Pros

  • Recurve crossbows need less looking after
  • Pretty accurate
  • Compact size and lightweight
  • Decent Ergonomics
  • Reasonable durability and construction quality
  • Great value for money
  • Excellent budget crossbow option

Cons

  • Only shoots 235 FPS
  • Not really suitable for hunting
  • Trigger lacks firmness

Final Thoughts

If you’re looking for a crossbow that you can hunt with, you should probably take a look at some of our other crossbow reviews – there are plenty of excellent crossbows available that are suitable for hunting, and the Fury II is just not one of them. On the other hand, if you’re a beginner or an inexperienced shooter looking for a budget crossbow that will still perform admirably, the Fury II may be the right choice for you. It’s really affordable, and beginners who try out shooting and decide they don’t like it won’t have made a huge investment into a failed hobby. We also recommend the Fury to people who primarily like to target shoot as well as people who are on a really tight budget but want a pretty good crossbow. Other than the lack of power, the Fury II is pretty much solid all-around, and we think it’s a great choice for beginners, for inexperienced shooters, and for those of you on a strict budget.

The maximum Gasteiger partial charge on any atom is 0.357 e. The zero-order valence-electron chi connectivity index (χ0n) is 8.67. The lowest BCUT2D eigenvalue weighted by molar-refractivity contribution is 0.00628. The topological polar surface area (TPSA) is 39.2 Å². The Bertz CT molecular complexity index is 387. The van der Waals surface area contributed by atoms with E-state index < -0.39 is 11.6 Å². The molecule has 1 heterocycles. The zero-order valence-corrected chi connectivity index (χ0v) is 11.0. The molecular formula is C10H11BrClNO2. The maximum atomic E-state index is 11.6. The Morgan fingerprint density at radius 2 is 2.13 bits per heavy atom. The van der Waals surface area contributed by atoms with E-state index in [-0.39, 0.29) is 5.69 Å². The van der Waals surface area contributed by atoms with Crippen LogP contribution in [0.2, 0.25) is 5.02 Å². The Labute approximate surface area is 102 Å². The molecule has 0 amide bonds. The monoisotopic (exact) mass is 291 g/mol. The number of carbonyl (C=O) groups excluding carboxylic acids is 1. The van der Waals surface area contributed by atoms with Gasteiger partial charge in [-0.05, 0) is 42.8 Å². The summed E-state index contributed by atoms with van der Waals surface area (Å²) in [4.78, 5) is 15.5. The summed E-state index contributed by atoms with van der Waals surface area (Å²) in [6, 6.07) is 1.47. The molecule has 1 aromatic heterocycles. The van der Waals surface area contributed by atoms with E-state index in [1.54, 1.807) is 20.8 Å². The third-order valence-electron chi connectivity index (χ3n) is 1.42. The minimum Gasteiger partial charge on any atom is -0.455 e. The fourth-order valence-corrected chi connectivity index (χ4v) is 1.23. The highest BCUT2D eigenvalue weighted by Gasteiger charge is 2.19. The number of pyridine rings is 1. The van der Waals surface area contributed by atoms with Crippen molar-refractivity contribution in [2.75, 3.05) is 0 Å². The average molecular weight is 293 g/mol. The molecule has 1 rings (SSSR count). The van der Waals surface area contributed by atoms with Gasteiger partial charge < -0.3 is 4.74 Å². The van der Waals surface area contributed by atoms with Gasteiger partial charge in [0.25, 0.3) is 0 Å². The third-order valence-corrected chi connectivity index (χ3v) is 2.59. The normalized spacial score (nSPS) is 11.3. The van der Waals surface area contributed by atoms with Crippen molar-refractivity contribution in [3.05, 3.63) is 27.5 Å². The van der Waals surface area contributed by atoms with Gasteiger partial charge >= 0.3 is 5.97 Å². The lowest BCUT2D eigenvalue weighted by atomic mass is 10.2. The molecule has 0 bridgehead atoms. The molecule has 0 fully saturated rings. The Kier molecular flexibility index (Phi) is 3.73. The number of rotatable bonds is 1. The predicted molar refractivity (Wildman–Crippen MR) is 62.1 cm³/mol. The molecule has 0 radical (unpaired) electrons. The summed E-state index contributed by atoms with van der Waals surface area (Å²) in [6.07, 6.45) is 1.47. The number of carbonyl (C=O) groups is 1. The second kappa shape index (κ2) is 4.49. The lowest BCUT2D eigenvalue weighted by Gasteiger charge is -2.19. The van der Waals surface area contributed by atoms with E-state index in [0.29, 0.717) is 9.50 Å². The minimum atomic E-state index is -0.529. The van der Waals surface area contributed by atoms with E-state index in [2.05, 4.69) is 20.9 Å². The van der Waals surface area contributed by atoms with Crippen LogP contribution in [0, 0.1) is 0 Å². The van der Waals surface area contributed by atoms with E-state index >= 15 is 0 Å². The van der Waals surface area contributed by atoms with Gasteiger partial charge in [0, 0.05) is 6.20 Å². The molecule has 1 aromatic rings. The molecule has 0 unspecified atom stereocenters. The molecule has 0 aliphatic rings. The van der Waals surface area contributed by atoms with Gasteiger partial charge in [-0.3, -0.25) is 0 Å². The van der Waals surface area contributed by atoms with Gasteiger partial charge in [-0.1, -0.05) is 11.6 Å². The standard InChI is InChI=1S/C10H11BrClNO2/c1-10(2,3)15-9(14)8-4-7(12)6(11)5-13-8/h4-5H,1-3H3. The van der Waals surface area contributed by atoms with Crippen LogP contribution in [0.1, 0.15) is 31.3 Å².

Comments

  1. M.A. Reeder says:

    Would agree with most of your assessment but must disagree when it comes to using the Inferno II for hunting game up to the size of whitetail deer. If you limit your shots to 35 yards or closer it is more than adequate for deer-sized game and should produce complete pass-throughs with good (sharp!) broadheads. Biggest mistake people make is thinking ANY crossbow is a long-range hunting weapon. Shorter bolts may exit higher speeds than from most vertical bows but they shed velocity more rapidly. Bowhunting — X or vertical — is a short-range proposition. That is one of the things that makes it interesting and challenging.

    • TakeaBowandArrow says:

      I agree with you in the sense that an experienced crossbow hunter would be able to score a whitetail with the Inferno II – but in this case we’re recommending the Inferno mainly for beginners, and many first-timers and inexperienced hunters are prone to making mistakes. I think that applies both in terms of poor aim and going for shots further away than they should – these two factors combined can lead to badly placed shots and unnecessary suffering for the animal. This is (somewhat) mitigated by higher speeds, although I guess the main point in this case is that we’re recommending the Inferno II to beginners and that beginners should take it easy with the hunting while they learn how to shoot.

      Thanks a lot for your comments though!